The SCC DNA mutation confers a high risk of squamous cell carcinoma, the most frequently occurring type of ocular cancer in horses
Ocular Squamous Cell Carcinoma
Breeds known to be affected
This mutation is most commonly recognised in Haflingers, but also occurs in Connemara ponies, Belgian Drafts and Belgian Warmbloods, Rocky Mountain Horses and Holsteiners.
Squamous cell carcinoma is the most common ocular tumour in the horse. Haflinger horses appear to be most susceptible to SCC, with tumours developing on the limbus and third eyelid, leading to blindness and sometimes necessitating removal of the eye all together.
The SCC mutation is recessive and has incomplete penetrance. This means that carrying two copies of the mutation will significantly increase the risk of the horse developing SCC. However, there are other factors involved, with UV exposure identified as also contributing to the chance that a horse develops SCC. There are also cases of SCC that have occurred in horses without the SCC mutation so there may be other genetic risk factors that have not yet been identified.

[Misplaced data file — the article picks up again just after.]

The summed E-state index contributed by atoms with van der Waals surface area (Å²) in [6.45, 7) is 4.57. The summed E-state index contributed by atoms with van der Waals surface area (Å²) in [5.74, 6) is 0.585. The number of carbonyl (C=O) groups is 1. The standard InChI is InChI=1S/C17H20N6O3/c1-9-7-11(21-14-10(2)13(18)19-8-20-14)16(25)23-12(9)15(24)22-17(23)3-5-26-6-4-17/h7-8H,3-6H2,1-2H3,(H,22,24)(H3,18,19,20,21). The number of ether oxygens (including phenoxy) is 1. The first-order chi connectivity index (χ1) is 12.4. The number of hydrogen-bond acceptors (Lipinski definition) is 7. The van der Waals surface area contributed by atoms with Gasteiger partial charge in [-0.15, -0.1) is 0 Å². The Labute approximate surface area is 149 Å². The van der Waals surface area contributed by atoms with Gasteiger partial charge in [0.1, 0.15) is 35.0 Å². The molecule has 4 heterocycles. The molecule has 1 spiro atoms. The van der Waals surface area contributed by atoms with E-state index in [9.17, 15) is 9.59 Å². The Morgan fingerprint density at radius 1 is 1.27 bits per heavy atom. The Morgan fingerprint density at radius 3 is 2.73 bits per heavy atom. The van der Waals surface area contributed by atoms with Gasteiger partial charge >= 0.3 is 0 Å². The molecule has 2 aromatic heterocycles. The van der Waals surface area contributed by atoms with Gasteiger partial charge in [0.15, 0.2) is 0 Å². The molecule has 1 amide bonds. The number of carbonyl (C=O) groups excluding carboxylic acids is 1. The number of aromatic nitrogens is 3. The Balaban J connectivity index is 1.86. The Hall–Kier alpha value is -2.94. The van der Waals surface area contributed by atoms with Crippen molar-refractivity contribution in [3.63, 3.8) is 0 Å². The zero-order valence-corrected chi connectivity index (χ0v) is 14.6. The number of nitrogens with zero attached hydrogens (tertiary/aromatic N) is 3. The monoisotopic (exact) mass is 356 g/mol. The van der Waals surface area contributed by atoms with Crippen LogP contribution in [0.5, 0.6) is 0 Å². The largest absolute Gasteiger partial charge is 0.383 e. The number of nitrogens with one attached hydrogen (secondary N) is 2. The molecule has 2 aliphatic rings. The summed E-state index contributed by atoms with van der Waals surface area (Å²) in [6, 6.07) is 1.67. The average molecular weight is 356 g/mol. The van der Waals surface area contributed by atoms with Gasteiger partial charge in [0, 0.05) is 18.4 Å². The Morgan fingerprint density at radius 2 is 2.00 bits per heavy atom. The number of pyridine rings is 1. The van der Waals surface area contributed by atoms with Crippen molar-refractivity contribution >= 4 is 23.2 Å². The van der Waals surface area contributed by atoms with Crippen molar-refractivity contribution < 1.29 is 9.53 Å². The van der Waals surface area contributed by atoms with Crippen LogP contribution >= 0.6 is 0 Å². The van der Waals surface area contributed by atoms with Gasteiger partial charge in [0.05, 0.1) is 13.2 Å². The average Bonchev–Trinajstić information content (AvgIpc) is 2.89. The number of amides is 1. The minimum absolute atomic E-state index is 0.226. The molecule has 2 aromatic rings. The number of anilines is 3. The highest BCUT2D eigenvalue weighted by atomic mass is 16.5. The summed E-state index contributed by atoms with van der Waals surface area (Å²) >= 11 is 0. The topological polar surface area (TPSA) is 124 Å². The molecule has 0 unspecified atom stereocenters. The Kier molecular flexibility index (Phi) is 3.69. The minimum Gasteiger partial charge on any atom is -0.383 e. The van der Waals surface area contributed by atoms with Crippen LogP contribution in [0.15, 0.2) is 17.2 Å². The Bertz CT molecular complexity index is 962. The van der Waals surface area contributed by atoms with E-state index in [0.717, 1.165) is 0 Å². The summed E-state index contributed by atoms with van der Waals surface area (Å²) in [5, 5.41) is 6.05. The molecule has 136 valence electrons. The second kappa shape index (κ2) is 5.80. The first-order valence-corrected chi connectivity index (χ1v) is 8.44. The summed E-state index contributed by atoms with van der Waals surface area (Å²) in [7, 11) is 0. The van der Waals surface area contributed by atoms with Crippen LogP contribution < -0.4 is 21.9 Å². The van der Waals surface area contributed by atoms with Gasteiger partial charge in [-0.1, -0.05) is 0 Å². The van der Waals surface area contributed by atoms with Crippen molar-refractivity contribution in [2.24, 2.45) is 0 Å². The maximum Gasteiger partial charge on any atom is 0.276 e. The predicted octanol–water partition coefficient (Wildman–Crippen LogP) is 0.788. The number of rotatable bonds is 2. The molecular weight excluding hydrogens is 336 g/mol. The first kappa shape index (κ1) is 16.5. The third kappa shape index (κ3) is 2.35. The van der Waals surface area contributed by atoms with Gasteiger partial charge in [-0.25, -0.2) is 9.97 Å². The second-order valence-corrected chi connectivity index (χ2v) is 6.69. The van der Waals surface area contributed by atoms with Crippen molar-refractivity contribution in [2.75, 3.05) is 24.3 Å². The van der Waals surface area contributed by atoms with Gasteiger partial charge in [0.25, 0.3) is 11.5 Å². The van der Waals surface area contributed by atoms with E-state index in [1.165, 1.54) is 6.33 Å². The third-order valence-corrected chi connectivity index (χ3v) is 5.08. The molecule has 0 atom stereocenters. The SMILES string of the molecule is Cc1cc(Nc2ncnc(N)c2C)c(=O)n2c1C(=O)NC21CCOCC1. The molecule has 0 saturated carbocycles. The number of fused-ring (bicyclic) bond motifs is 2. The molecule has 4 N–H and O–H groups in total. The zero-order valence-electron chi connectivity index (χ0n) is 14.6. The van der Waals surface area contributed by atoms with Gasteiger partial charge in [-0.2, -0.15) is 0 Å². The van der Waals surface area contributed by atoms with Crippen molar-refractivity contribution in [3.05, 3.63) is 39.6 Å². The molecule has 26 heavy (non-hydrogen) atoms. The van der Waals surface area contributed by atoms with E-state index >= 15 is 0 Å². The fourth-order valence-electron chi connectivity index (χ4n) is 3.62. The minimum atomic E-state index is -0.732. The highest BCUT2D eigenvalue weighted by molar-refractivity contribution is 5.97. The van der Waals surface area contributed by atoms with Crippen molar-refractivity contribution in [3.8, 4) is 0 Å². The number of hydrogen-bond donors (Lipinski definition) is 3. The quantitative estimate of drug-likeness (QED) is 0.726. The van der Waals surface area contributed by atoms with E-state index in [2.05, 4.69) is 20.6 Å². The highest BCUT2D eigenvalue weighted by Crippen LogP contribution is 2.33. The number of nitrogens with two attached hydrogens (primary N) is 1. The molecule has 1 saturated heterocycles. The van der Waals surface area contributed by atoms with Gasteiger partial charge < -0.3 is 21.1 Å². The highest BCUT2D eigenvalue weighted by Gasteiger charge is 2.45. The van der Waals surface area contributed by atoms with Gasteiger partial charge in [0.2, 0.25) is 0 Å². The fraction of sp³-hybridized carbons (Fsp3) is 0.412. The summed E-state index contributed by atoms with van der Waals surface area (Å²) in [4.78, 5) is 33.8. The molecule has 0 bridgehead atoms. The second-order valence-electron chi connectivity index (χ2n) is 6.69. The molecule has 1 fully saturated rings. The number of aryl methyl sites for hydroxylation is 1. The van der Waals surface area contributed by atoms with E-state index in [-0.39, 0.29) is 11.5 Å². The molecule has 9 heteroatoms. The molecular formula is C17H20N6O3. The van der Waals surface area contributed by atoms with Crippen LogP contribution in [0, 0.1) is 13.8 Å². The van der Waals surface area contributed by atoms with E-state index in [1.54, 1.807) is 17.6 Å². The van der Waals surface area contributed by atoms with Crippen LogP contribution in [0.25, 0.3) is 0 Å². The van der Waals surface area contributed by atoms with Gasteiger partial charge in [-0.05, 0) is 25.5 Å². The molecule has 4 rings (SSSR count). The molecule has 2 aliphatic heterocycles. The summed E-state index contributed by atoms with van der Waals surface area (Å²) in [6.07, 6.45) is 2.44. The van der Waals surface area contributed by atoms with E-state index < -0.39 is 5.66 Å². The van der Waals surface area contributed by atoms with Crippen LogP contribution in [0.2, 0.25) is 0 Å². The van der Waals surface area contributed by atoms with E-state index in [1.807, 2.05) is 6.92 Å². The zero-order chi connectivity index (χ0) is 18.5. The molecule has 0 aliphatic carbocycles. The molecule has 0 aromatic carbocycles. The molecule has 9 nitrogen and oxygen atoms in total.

Interpretation of results
n/n: Horse does not carry the recessive mutation that is associated with onset of SCC.
n/SCC: Horse has one copy of the recessive mutation that is associated with onset of SCC.
SCC/SCC: Horse has two copies of the recessive mutation that is associated with onset of SCC and if a Haflinger, this horse has approximately 5 times the normal chance of developing SCC. This horse will also pass the mutation to all its offspring.
Bellone et al. A Missense Mutation in Damage-specific DNA Binding Protein 2 Is a Genetic Risk Factor for Limbal Squamous Cell Carcinoma in Horses. International Journal of Cancer 2017; 141:342-353. doi: 10.1002/ijc.30744